The Costa Rica News (TCRN) – Data from Costa Rican Social Security indicates that in Costa Rica, every day, six people are diagnosed with skin cancer. In 2012, 2,492 cases were filed and the incidence is increasing.
According international studies, four severe burns during childhood or adolescence doubles the risk of skin cancer after forty years in our country. It’s also documented 68% of skin cancers develop on the face, specifically in the areas around lips, eyelids and ears.
That’s why the CCSS is making a call to families to increase the protection of the skin during the days of Holy Week, when the radiation is more intense both on the beach and in the mountains.
The first thing that health authorities recommend is to stay in the shade during the hours of greatest risk, between 10:00am and 2:00pm because the sun’s ultraviolet rays can affect the skin in just 15 minutes.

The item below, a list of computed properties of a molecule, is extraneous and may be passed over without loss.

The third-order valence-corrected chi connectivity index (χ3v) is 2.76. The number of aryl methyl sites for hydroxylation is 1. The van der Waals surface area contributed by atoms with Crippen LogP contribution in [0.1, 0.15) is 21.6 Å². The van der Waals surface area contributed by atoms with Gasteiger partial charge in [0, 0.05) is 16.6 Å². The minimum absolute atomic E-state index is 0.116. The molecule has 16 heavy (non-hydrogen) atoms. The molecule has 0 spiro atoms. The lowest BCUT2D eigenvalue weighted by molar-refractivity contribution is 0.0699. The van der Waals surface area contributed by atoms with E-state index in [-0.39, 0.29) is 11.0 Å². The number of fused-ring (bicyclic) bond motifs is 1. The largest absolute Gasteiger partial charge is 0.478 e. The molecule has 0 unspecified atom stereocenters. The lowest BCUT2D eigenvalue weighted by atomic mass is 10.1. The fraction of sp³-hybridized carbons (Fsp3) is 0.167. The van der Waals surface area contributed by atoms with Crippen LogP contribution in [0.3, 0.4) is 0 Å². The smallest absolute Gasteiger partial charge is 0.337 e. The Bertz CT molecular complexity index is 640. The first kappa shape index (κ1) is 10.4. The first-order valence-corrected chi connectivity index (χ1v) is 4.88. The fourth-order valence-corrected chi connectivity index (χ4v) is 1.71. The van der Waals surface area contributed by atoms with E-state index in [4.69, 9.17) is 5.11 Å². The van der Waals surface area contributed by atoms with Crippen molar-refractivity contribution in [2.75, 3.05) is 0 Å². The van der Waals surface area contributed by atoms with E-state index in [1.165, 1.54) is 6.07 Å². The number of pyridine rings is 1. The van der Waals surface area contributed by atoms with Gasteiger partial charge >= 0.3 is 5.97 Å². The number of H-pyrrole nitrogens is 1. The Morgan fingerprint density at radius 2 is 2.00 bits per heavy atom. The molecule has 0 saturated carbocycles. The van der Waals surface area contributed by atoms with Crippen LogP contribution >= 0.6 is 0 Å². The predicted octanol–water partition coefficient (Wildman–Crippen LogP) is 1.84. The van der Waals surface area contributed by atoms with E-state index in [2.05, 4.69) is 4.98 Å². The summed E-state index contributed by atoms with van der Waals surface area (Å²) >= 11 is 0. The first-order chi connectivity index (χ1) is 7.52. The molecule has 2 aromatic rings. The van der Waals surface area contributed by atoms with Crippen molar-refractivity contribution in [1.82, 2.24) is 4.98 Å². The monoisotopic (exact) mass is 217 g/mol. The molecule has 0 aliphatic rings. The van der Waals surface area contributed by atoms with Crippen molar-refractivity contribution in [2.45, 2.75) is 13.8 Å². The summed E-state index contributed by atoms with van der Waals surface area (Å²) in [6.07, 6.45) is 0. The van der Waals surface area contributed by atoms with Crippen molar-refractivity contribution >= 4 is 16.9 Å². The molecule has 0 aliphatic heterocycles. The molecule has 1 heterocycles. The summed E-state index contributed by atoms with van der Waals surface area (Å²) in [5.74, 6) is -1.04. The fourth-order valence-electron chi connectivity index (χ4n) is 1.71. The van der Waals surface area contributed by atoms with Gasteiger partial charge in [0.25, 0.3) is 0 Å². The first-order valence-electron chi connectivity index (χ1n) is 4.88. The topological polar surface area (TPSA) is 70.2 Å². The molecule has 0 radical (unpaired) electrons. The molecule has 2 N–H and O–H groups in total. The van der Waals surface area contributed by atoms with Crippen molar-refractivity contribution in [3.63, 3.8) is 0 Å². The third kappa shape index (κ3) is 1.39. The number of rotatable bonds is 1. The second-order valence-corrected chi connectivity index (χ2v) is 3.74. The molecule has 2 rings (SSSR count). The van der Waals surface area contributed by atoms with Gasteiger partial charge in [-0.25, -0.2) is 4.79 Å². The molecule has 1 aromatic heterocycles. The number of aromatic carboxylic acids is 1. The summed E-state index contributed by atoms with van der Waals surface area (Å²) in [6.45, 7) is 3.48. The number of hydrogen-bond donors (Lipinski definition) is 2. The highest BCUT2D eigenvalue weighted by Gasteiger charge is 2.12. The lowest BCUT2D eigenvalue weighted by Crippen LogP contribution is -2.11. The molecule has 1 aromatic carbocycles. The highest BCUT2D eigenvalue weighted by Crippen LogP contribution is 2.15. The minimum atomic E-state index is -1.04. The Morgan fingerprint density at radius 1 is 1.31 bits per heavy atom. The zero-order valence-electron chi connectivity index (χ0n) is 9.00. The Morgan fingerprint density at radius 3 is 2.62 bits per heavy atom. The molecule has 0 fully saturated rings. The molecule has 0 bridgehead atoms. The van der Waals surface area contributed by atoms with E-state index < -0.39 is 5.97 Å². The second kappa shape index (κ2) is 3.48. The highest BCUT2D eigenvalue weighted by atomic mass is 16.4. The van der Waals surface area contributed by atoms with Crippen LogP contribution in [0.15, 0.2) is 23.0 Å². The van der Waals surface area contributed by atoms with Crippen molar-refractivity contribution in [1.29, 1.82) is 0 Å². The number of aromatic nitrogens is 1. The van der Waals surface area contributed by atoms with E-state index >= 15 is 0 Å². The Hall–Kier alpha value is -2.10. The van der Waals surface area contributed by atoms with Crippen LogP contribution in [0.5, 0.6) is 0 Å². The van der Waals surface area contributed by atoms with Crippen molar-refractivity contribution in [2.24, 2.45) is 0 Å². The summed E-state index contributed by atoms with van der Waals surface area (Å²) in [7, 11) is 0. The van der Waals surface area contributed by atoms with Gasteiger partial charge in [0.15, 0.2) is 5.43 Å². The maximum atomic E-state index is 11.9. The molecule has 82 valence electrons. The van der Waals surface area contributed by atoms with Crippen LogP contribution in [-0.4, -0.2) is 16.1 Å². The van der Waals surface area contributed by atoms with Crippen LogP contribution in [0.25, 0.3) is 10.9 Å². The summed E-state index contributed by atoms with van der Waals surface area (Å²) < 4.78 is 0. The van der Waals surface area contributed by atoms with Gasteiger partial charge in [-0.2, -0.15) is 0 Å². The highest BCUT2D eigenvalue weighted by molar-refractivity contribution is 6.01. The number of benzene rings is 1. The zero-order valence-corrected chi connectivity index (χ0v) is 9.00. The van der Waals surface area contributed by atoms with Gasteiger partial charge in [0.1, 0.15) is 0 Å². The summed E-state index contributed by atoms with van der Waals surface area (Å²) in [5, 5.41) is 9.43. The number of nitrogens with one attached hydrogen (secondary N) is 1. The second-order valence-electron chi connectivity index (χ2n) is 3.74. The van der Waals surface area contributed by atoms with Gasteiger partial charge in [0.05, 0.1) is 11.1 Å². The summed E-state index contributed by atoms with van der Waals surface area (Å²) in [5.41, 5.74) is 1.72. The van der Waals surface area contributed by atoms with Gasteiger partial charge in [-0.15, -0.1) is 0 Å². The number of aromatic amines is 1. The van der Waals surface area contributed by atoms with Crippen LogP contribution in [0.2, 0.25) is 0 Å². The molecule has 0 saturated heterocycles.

They also recommend using fresh long-sleeved clothing and long pants to protect your skin when outdoors. They warn that a wet shirt offers much less UV protection than a dry one and dark colors may offer more protection than lighter.
Using brimmed hats is highly recommended because they protect the face, ears and neck. All these are very sensitive body parts. If you wear a hat or visor that does not protect your ears, use sunscreen one the ears and neck.
Sunglasses are essential and must have protection against UVA and UVB rays. It is further recommended that they cover the sides of the eyes, so that the radiation does not enter there.
Sunscreen should not be less than 30 SPF. Sunscreen is also more effective when combined with other methods of protection such as hats and glasses. You should reapply sunscreen every two hours or immediately after swimming or sweating.
The Costa Rica News (TCRN)
San Jose, Costa Rica